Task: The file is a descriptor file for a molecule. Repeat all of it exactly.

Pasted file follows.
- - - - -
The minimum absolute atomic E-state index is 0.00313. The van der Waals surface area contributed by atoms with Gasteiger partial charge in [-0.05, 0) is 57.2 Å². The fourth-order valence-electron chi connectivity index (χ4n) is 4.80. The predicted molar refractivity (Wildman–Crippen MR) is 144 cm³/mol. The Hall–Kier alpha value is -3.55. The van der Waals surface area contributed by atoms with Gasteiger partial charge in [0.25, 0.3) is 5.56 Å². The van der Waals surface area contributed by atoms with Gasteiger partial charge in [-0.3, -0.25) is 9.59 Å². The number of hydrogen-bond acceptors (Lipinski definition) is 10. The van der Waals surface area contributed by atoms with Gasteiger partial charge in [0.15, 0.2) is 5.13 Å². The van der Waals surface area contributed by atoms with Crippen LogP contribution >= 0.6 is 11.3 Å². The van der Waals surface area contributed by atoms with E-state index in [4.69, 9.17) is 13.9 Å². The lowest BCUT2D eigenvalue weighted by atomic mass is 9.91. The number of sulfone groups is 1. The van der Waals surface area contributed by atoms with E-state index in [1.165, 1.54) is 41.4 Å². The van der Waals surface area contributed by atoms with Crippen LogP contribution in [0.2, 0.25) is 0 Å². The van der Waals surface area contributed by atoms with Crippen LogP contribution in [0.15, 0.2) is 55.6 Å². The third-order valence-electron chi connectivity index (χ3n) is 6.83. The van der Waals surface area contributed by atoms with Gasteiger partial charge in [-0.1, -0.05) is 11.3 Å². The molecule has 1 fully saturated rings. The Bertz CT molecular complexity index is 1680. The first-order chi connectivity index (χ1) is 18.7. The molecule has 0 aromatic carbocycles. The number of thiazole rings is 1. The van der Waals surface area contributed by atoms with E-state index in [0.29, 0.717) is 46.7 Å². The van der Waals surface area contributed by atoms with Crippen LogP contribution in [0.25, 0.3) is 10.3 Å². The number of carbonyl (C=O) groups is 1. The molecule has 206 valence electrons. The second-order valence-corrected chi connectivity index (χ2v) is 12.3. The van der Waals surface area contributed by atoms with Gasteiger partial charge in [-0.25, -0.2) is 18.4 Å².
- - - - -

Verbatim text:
The minimum absolute atomic E-state index is 0.00313. The van der Waals surface area contributed by atoms with Gasteiger partial charge in [-0.05, 0) is 57.2 Å². The fourth-order valence-electron chi connectivity index (χ4n) is 4.80. The predicted molar refractivity (Wildman–Crippen MR) is 144 cm³/mol. The Hall–Kier alpha value is -3.55. The van der Waals surface area contributed by atoms with Gasteiger partial charge in [0.25, 0.3) is 5.56 Å². The van der Waals surface area contributed by atoms with Gasteiger partial charge in [-0.3, -0.25) is 9.59 Å². The number of hydrogen-bond acceptors (Lipinski definition) is 10. The van der Waals surface area contributed by atoms with Gasteiger partial charge in [0.15, 0.2) is 5.13 Å². The van der Waals surface area contributed by atoms with Crippen LogP contribution >= 0.6 is 11.3 Å². The van der Waals surface area contributed by atoms with E-state index in [4.69, 9.17) is 13.9 Å². The lowest BCUT2D eigenvalue weighted by atomic mass is 9.91. The number of sulfone groups is 1. The van der Waals surface area contributed by atoms with E-state index in [1.165, 1.54) is 41.4 Å². The van der Waals surface area contributed by atoms with Crippen LogP contribution in [0.2, 0.25) is 0 Å². The van der Waals surface area contributed by atoms with Crippen LogP contribution in [0.15, 0.2) is 55.6 Å². The third-order valence-electron chi connectivity index (χ3n) is 6.83. The van der Waals surface area contributed by atoms with Gasteiger partial charge in [-0.1, -0.05) is 11.3 Å². The molecule has 1 fully saturated rings. The Bertz CT molecular complexity index is 1680. The first-order chi connectivity index (χ1) is 18.7. The molecule has 0 aromatic carbocycles. The number of thiazole rings is 1. The van der Waals surface area contributed by atoms with E-state index in [0.29, 0.717) is 46.7 Å². The van der Waals surface area contributed by atoms with Crippen LogP contribution in [0.25, 0.3) is 10.3 Å². The number of carbonyl (C=O) groups is 1. The molecule has 206 valence electrons. The second-order valence-corrected chi connectivity index (χ2v) is 12.3. The van der Waals surface area contributed by atoms with Gasteiger partial charge in [-0.25, -0.2) is 18.4 Å².